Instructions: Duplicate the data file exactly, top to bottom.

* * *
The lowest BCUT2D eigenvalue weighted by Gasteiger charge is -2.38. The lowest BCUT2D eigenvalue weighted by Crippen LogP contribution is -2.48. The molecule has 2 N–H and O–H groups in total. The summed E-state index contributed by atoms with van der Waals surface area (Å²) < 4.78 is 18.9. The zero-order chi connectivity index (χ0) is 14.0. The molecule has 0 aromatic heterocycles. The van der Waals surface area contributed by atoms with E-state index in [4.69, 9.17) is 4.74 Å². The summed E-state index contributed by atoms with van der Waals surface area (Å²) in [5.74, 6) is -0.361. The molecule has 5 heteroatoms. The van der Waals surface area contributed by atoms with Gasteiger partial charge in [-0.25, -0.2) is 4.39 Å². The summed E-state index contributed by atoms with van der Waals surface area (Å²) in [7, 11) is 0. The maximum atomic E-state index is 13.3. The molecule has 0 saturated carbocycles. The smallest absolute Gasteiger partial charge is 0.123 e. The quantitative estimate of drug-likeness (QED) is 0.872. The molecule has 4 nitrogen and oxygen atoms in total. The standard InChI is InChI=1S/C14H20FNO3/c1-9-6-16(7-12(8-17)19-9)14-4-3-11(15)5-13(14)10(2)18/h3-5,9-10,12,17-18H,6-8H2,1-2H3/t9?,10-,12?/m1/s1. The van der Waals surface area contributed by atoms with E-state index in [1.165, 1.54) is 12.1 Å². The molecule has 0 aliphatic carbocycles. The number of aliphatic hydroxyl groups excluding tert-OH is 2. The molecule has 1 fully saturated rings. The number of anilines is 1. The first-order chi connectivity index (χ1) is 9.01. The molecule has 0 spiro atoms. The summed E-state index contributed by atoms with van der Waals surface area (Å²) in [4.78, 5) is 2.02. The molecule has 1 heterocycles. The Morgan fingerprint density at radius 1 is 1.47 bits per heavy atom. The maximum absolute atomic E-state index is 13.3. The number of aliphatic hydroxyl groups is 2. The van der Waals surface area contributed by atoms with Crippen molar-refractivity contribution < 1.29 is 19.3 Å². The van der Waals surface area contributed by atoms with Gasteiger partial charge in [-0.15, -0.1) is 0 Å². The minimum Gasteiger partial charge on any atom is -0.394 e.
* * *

The lowest BCUT2D eigenvalue weighted by Gasteiger charge is -2.38. The lowest BCUT2D eigenvalue weighted by Crippen LogP contribution is -2.48. The molecule has 2 N–H and O–H groups in total. The summed E-state index contributed by atoms with van der Waals surface area (Å²) < 4.78 is 18.9. The zero-order chi connectivity index (χ0) is 14.0. The molecule has 0 aromatic heterocycles. The van der Waals surface area contributed by atoms with E-state index in [4.69, 9.17) is 4.74 Å². The summed E-state index contributed by atoms with van der Waals surface area (Å²) in [5.74, 6) is -0.361. The molecule has 5 heteroatoms. The van der Waals surface area contributed by atoms with Gasteiger partial charge in [-0.25, -0.2) is 4.39 Å². The summed E-state index contributed by atoms with van der Waals surface area (Å²) in [7, 11) is 0. The maximum atomic E-state index is 13.3. The molecule has 0 saturated carbocycles. The smallest absolute Gasteiger partial charge is 0.123 e. The quantitative estimate of drug-likeness (QED) is 0.872. The molecule has 4 nitrogen and oxygen atoms in total. The standard InChI is InChI=1S/C14H20FNO3/c1-9-6-16(7-12(8-17)19-9)14-4-3-11(15)5-13(14)10(2)18/h3-5,9-10,12,17-18H,6-8H2,1-2H3/t9?,10-,12?/m1/s1. The van der Waals surface area contributed by atoms with E-state index in [1.165, 1.54) is 12.1 Å². The molecule has 0 aliphatic carbocycles. The number of aliphatic hydroxyl groups excluding tert-OH is 2. The molecule has 1 fully saturated rings. The number of anilines is 1. The first-order chi connectivity index (χ1) is 9.01. The molecule has 0 spiro atoms. The summed E-state index contributed by atoms with van der Waals surface area (Å²) in [4.78, 5) is 2.02. The molecule has 1 heterocycles. The Morgan fingerprint density at radius 1 is 1.47 bits per heavy atom. The maximum absolute atomic E-state index is 13.3. The number of aliphatic hydroxyl groups is 2. The van der Waals surface area contributed by atoms with Crippen molar-refractivity contribution < 1.29 is 19.3 Å². The van der Waals surface area contributed by atoms with Gasteiger partial charge in [-0.15, -0.1) is 0 Å². The minimum Gasteiger partial charge on any atom is -0.394 e.